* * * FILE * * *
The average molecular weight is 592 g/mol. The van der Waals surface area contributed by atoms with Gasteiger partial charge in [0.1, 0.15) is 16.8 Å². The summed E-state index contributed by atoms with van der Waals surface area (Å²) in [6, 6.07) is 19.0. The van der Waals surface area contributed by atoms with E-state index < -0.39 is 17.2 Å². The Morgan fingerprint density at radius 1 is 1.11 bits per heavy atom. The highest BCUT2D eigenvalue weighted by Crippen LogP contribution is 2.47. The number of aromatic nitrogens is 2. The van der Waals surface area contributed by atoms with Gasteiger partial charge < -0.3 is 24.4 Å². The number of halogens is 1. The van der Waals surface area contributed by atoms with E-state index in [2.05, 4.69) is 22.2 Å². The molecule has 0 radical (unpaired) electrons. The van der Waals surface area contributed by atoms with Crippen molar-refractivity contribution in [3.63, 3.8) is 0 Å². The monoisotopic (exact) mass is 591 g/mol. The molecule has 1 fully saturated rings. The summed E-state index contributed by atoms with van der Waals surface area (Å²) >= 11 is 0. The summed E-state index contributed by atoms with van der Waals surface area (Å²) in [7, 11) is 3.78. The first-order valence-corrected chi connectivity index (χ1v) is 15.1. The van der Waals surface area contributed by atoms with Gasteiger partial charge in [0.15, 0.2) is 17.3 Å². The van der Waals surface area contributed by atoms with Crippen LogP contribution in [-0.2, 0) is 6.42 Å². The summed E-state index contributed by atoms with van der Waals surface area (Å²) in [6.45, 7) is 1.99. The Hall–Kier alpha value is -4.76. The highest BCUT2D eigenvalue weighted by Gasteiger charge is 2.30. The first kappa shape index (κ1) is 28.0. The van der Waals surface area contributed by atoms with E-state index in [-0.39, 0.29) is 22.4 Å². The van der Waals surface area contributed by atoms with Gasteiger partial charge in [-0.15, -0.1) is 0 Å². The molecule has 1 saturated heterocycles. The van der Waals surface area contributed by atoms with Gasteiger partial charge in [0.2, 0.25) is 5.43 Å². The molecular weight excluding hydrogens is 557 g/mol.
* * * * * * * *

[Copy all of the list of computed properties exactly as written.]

The average molecular weight is 592 g/mol. The van der Waals surface area contributed by atoms with Gasteiger partial charge in [0.1, 0.15) is 16.8 Å². The summed E-state index contributed by atoms with van der Waals surface area (Å²) in [6, 6.07) is 19.0. The van der Waals surface area contributed by atoms with E-state index < -0.39 is 17.2 Å². The Morgan fingerprint density at radius 1 is 1.11 bits per heavy atom. The highest BCUT2D eigenvalue weighted by Crippen LogP contribution is 2.47. The number of aromatic nitrogens is 2. The van der Waals surface area contributed by atoms with Gasteiger partial charge < -0.3 is 24.4 Å². The number of halogens is 1. The van der Waals surface area contributed by atoms with E-state index in [2.05, 4.69) is 22.2 Å². The molecule has 0 radical (unpaired) electrons. The van der Waals surface area contributed by atoms with Crippen molar-refractivity contribution in [3.63, 3.8) is 0 Å². The monoisotopic (exact) mass is 591 g/mol. The molecule has 1 fully saturated rings. The summed E-state index contributed by atoms with van der Waals surface area (Å²) >= 11 is 0. The summed E-state index contributed by atoms with van der Waals surface area (Å²) in [7, 11) is 3.78. The first-order valence-corrected chi connectivity index (χ1v) is 15.1. The van der Waals surface area contributed by atoms with Gasteiger partial charge in [0.15, 0.2) is 17.3 Å². The van der Waals surface area contributed by atoms with Crippen LogP contribution in [-0.2, 0) is 6.42 Å². The summed E-state index contributed by atoms with van der Waals surface area (Å²) in [6.45, 7) is 1.99. The Hall–Kier alpha value is -4.76. The highest BCUT2D eigenvalue weighted by Gasteiger charge is 2.30. The first kappa shape index (κ1) is 28.0. The van der Waals surface area contributed by atoms with E-state index in [-0.39, 0.29) is 22.4 Å². The van der Waals surface area contributed by atoms with Gasteiger partial charge in [-0.15, -0.1) is 0 Å². The molecule has 1 saturated heterocycles. The van der Waals surface area contributed by atoms with Gasteiger partial charge in [0.2, 0.25) is 5.43 Å². The molecular weight excluding hydrogens is 557 g/mol.